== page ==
Bringing Open Science Training to San Francisco


It’s been great visiting the States this week – and California, of all places. For starters, it made for a significant jump in the mercury on leaving the UK on Monday. What to Californians is a bit of an off week weatherwise is way, way better than what I could expect from the British summer!

Funny what travelling abroad does to you though. My friends know I’m a coffee drinker. I’ll take coffee over tea almost any day. Yet, set me down in a coffee house in SF and I find myself saying, “could I have an English Breakfast tea, please?” in what must sound like the most stereotypically English accent. Whether or not this is some subconscious response on my part to those wonderfully relaxed Californian requests for “caw-fee“, I’m not entirely certain. Seen objectively though, it feels a bit fraudulent on my part. Perhaps it’s indicative of some ingrained loyalty to the motherland.

From coffee to (scientific) culture…

National cultural differences and beverage selection aside, it’s time I mentioned what I’m actually doing in California. I’m talking now about scientific culture. Or, more to the point, how we can go about changing the prevailing culture for the better. Following on from the OSTI pilot, we’re now trying to establish the scheme at other institutions in the UK and beyond. Hence my visit to San Francisco this week – I’ve been visiting Puneet Kishor at Creative Commons, and together we’ve been on a promotional drive involving several institutions in the area. And as you know, SF isn’t short of world-class universities. One look at the parking lot in Berkeley campus tells you that much:

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Proof of concept for the OSTI approach to training may be complete, but adapting the initiative to diverse course structures in particular institutions is the next challenge. Discussions this week have really helped shape plans for how we can achieve this…Monday to Friday has seen a fair few open science conversations. Jet lag well and truly kicking in, I made it to dinner on the night of my arrival, meeting with Greg Wilson and several others involved with either Software Carpentry, Wikimedia Foundation or open data projects. A great start to my US visit – I can only hope that I wasn’t too incoherent from the 19 hours of travel that preceded it! :S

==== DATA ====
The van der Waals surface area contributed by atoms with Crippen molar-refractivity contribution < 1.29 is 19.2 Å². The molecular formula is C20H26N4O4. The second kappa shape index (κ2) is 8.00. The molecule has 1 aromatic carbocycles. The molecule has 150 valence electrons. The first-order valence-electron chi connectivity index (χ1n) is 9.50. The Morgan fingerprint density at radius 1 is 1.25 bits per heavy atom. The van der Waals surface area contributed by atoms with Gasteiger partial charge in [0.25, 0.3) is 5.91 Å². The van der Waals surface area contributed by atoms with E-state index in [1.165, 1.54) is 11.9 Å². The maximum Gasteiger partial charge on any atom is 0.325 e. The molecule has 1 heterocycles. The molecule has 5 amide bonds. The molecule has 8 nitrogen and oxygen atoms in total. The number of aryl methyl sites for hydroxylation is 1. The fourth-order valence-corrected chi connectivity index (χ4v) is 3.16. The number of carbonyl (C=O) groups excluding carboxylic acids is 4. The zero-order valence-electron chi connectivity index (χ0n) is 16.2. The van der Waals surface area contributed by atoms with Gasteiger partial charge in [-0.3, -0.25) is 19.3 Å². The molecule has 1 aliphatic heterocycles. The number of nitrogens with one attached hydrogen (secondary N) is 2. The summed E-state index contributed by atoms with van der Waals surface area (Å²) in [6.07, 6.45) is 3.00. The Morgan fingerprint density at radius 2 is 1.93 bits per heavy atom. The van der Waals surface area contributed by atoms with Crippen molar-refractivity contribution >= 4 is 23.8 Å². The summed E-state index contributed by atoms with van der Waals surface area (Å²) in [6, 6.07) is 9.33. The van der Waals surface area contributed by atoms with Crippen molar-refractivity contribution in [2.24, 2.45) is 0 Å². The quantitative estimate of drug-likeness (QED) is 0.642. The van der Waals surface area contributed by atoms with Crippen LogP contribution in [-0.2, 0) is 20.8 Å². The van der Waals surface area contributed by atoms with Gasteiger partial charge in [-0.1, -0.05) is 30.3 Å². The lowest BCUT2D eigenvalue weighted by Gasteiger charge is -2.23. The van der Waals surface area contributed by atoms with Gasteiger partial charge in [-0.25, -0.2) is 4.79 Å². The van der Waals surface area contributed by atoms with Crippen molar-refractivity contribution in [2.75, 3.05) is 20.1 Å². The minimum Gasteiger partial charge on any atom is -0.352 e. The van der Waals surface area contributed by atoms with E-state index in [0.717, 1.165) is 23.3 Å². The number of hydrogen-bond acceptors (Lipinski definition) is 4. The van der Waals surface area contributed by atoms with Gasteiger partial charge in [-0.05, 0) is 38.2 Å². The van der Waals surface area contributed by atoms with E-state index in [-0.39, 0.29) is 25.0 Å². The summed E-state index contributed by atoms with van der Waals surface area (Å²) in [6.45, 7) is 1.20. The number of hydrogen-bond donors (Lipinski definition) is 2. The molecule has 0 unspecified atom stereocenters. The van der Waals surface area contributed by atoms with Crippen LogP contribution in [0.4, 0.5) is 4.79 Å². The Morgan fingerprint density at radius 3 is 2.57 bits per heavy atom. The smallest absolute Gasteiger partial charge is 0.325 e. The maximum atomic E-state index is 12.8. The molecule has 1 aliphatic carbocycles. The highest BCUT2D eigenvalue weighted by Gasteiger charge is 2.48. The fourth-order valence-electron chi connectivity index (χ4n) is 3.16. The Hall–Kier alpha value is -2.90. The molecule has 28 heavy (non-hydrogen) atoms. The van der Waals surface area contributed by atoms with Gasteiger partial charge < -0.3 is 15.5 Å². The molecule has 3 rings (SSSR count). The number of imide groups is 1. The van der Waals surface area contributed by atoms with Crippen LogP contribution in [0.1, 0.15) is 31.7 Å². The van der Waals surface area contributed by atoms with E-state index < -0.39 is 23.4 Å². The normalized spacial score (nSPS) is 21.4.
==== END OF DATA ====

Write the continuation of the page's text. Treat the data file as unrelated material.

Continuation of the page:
Tuesday was spent at Creative Commons HQ in Mountain View (plus a trip to a Big Data event at LinkedIn in the evening). The guys and gals at CC are a fantastic group of people and I enjoyed some great discussions with various members of the team over the course of the day. I had the opportunity to present their “Lunch & Learn” seminar to promote my OSTI and gain some feedback from them on how it might be applied elsewhere. If you’d like to read more about that, you might want to take a look at the Creative Commons blog post covering the event. And their generosity even extended to gifting me a Creative Commons T-shirt, which should be making some appearances at Open events in the future 🙂

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Since Wednesday, I have become vastly more acquainted with the SF public transport system, as Puneet and I made our way around various institutions, talking to a number of academics who may be able to suggest potential openings for my open science training regime. These have included: Jonathan Eisen of UC-Davis; Roberta Katz, VP for Strategic Planning at Stanford; Sameer Verma of SF State U; Rich Schneider of UCSF; and Michael Eisen at Berkeley. Hopefully this will pave the way for a variety of OSTI applications in the US and indeed other countries too! There’s now massive incentive for me to get to work on curating the slide decks and other course materials into a ready-for-release version.

This week has felt really productive and incredibly exciting. I think we’re on the verge of a whole new era of science education (and in a way, professional development training for academics). The coming months and years will hopefully see this realised across the disciplines, delivering to its full potential the multitude of benefits it can provide. It only remains for me to thank the OKFN and Panton Fellowship funders, without whose financial support this trip would not have come about; and of course a huge debt of gratitude to Puneet for hosting me this week and arranging such a fantastic schedule. Thanks all 🙂

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